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There is a card in Magic: the Gathering called Rally the Ancestors. My friends and I refer to the card by its shortened name, "Rally".

The plural form of rally when used as a regular word is rallies. Do I follow the same rule for the proper noun, Rally, or do I just add an "s" to the end (e.g., "the Kennedys")?

Used in a sentence:

He chained together multiple [Rallys/Rallies/?].

In general, is there a formal rule for pluralizing proper nouns that are also English words?

3

Short answer: use 'Rallies'.

This is a question about spelling, since you already realize that the plural of Rally has an es sound at the end. Either way, Rallys or Rallies, it will be pronounced the same.

There may be formal rules, but there are no official rules. No one officiates the English language, although some people try to, in vain.

So, ultimately, you would need to use your preferred or favorite style guide (such as Chicago Manual of Style (CMOS), APA, New York Times) or just make up your own rule, or go with what looks better to you. This is especially the case with something so esoteric or specialized as card names of a niche card game.

CMOS Online says the following in the appropriate section:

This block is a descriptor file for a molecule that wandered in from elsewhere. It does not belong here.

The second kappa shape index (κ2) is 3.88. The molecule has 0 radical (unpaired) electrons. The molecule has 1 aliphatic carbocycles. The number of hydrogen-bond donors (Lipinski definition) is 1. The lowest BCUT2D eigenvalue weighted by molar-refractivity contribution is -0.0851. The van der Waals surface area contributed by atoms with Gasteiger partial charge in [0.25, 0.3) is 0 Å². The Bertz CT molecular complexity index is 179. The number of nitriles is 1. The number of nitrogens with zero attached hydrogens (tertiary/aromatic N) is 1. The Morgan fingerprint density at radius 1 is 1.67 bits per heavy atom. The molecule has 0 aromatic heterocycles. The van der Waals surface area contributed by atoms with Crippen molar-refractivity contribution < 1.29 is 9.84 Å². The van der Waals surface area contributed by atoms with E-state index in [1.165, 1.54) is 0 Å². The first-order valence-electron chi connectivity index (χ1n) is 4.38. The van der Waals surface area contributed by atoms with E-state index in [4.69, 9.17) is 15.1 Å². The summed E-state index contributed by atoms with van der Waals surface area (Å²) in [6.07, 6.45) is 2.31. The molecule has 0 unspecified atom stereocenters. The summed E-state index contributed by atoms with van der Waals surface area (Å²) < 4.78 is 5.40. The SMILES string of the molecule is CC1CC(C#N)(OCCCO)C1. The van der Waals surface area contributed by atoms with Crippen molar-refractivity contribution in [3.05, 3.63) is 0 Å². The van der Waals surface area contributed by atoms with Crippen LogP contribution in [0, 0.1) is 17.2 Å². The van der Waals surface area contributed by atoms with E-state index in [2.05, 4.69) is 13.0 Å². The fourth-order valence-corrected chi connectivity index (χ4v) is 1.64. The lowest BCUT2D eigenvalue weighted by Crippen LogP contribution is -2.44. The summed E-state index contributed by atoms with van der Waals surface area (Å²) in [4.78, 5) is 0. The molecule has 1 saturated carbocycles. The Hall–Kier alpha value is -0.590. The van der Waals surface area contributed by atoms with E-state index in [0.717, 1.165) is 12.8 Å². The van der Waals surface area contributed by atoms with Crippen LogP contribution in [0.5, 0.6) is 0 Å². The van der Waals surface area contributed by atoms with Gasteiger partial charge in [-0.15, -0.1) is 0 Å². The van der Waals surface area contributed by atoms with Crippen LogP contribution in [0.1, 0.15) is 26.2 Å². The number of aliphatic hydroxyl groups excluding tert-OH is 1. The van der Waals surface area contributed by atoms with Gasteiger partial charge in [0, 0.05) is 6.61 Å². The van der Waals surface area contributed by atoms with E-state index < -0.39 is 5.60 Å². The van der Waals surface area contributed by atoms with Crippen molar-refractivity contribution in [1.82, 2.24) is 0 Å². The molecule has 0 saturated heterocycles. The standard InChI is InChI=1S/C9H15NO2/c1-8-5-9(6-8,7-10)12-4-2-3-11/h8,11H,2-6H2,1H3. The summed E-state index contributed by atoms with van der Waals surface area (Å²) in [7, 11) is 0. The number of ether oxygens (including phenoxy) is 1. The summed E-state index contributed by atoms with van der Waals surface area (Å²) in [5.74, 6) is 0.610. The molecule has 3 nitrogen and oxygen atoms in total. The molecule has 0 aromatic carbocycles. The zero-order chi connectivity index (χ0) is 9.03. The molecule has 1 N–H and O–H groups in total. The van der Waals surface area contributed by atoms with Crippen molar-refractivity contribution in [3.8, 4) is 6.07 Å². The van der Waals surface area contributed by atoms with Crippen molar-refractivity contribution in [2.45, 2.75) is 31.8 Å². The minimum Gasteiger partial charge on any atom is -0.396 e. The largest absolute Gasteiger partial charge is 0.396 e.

7.8 Plurals of proper nouns

Names of persons and other capitalized nouns normally form the plural by adding s or es. Rare exceptions, including the last example, are generally listed in Webster’s.

The rare exception is the name Romany which CMOS pluralizes as Romanies. So, frankly, that wasn't much help. CMOS, as far as I can tell, does not give a rule for what we are looking for.

Fowler’s Dictionary of Modern English Usage (4 ed.) has only this:

6 Names, etc., ending in -y.

Proper names ending in -y have plurals in -ys: the two Germanys; three Marys in the class; the Kennedys. Note also lay-bys, stand-bys, the ‘if onlys’, treasurys (= treasury bonds).

So, I think there is no standard rule to cover all cases.

There is the professional baseball team of 125+ years, whose name is the Philadelphia Phillies. This seems to be a case of using "common noun pluralization" (philly > phillies) being incorporated into a proper noun, the name of the team. Perhaps this is the rule; it's hard to find a rule for this (and even if we did, we wouldn't have to agree with it).

This case seems similar to the plural of the noun lady-in-waiting, and I think the plural would be ladies-in-waiting. However, I don't know if this word is used as a proper noun. It would be, if it is used as a title: Ladies-in-waiting.

Going on the previous two examples, it seems Rallies can at least not be wrong. And since I'm a baseball fan, I might have to go with Rallies. :)

Sometimes we native speakers do avoid such quandaries by "writing around" (that is, avoiding) the issue with something like Rally Cards.

  • If you quote or summarize any of those style guides that you alluded to, I would consider that an authoritative source and accept this answer. I would also have accepted the answer if it said that none of the style guides have a rule that covers this, but the answer implies that if I pick my favorite one, I'll find the answer. I'm not an expert at searching the Chicago Manual of Style, but I ended up here and on a few other pages, and didn't find anything that appeared to answer the question. – Rainbolt Mar 17 '16 at 13:15